Argument: Not rebuilding New Orleans has nothing to do with race
Stan Guthrie. "Don’t Rebuild New Orleans". 12 Sept. 2005 - Democratic National Committee Chairman Howard Dean, speaking to the National Baptist Convention of America, noted what he called “the ugly truth that skin color, age and economics played a significant role in who survived and who did not.”
Unfortunately, loony conspiracy theories are nothing new for Dean, or for a significant percentage of the nation’s African American community. According to Reuters, “A survey by researchers from Oregon State University and the Rand Corporation released earlier this year found 16 percent of African-Americans thought AIDS was created by the government to control the black population.”
The report went on: “Conspiracy theories also sprouted among Hurricane Katrina evacuees camping out at Houston's Astrodome. Several told Reuters they suspected black residential areas were flooded purposely in an effort to divert water from white housing.”
Such irrational fears play into the hands of a Democratic power structure ever eager for an excuse to bash the president, and looking for ways to keep African Americans on the liberal plantation. They are also a significant hindrance to many African Americans ever getting a realistic shot at the American Dream. While some discrimination still exists, the bigger problem for many blacks is their worldview.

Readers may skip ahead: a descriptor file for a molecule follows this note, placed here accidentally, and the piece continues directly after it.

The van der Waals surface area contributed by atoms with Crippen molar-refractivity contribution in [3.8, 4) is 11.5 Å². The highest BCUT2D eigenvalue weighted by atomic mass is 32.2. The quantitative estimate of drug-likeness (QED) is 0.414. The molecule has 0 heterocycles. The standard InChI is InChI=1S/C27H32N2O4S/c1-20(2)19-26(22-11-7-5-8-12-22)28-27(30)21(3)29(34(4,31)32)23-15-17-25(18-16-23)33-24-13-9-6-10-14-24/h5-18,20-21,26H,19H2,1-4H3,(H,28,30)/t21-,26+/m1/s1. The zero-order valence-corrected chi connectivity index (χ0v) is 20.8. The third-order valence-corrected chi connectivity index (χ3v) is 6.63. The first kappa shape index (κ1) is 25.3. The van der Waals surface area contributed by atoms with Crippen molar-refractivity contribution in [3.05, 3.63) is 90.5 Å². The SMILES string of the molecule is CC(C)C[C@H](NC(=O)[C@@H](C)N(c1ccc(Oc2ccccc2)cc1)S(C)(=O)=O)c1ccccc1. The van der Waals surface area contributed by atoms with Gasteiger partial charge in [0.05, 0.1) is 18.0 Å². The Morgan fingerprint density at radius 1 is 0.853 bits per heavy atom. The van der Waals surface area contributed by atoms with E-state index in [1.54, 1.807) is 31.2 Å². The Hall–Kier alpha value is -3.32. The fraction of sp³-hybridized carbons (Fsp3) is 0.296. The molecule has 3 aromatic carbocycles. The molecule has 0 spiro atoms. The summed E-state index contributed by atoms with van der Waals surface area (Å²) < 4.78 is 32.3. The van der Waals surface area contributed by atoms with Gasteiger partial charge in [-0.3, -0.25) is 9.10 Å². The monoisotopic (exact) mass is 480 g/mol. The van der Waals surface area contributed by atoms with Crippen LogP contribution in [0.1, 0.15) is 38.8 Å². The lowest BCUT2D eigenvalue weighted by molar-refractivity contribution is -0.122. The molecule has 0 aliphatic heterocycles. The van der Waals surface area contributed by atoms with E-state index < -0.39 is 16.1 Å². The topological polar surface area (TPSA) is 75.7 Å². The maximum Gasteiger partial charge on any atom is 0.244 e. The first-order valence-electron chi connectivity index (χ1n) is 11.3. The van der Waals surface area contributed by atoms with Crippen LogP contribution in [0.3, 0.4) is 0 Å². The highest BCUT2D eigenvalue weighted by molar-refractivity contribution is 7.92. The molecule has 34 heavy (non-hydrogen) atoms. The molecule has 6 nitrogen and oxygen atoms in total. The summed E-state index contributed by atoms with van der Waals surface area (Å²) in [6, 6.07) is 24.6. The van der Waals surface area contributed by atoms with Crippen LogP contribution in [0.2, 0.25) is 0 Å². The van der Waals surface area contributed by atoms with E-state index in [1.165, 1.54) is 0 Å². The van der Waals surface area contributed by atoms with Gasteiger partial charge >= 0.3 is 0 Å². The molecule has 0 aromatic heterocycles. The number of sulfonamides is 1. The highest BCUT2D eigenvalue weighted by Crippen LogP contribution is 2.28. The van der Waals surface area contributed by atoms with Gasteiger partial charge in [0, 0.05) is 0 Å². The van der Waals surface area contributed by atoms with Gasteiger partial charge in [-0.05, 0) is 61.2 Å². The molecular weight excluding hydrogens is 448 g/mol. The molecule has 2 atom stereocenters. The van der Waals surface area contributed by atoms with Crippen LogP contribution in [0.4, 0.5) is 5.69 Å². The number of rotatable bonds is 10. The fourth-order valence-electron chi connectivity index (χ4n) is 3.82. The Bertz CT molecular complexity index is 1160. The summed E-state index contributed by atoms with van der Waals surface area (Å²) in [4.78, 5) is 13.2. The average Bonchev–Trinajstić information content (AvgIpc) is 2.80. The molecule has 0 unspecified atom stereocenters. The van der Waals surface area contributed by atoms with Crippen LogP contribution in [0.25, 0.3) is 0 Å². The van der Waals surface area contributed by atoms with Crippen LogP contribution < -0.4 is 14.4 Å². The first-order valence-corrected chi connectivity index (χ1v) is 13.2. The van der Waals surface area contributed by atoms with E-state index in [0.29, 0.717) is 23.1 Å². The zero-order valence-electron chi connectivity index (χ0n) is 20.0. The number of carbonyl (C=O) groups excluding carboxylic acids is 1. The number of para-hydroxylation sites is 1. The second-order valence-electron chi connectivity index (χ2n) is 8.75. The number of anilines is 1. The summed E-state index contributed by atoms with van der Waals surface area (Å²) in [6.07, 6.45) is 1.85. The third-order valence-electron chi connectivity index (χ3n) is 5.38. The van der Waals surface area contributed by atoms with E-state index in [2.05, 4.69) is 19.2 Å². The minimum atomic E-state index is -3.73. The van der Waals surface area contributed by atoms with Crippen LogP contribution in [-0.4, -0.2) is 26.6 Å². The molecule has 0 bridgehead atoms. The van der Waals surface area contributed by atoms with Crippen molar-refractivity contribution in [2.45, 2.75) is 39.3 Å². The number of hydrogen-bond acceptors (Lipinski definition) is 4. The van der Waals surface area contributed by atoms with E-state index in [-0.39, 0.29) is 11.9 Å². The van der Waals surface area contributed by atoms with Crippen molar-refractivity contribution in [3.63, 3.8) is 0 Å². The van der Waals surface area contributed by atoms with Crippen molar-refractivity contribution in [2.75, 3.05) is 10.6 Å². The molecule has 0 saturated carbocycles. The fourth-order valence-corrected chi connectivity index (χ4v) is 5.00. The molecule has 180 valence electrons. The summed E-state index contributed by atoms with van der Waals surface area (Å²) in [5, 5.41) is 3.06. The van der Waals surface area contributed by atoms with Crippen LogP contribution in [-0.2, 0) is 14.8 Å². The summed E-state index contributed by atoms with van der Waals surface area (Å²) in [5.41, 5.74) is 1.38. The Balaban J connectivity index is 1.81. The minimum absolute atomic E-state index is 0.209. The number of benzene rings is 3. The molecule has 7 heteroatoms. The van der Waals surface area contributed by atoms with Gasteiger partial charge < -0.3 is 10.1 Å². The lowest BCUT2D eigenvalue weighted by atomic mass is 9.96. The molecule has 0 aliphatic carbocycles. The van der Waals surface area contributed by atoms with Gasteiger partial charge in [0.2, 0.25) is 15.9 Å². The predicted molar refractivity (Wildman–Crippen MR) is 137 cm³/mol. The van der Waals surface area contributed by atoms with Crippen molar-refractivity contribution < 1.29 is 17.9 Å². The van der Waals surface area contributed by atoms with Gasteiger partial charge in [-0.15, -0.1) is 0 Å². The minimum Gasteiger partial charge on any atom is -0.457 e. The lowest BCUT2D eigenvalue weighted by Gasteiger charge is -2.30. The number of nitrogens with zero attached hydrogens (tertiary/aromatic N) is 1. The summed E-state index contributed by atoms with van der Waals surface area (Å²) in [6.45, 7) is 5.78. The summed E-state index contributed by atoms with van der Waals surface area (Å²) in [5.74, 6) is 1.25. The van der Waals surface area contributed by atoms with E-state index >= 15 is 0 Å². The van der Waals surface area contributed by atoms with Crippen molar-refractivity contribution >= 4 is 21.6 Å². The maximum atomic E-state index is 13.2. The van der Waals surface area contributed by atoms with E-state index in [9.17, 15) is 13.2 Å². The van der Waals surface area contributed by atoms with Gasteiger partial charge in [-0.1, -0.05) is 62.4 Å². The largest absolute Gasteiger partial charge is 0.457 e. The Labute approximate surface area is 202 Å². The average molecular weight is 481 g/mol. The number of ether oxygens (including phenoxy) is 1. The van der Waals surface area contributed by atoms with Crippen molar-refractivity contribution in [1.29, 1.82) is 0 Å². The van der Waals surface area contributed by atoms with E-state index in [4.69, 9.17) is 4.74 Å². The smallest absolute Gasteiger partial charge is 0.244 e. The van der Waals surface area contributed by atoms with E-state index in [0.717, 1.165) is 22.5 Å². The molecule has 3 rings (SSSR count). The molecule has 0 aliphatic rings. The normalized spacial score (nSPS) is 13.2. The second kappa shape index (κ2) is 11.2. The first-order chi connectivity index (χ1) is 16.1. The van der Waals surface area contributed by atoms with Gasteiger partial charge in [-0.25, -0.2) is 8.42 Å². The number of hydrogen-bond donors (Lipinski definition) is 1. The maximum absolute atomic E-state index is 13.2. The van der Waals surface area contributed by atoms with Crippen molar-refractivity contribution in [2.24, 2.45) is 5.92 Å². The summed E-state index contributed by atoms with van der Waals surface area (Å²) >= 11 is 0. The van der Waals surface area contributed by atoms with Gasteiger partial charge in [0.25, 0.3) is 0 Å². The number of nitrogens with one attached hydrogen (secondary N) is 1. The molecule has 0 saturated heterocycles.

As author Shelby Steele, a scholar who is black, noted years ago in The Content of Our Character, such conspiracy theories are a convenient cop-out on personal responsibility. “When a people of a race or nation are insecure about their ability to thrive in the larger world, they inevitably evolve an identity that allows them to recompose inner fears into external threats,” Steele writes. “It is not that we fear that we can thrive as well as others; it is that others are hostile to us, and we must be tightly unified to defend ourselves.”
Perhaps this dysfunctional group mentality helps explain the otherwise incomprehensible comments from some black leaders pooh-poohing the looting of New Orleans by marauding blacks. (Celine Dion said simply, “Who cares?”)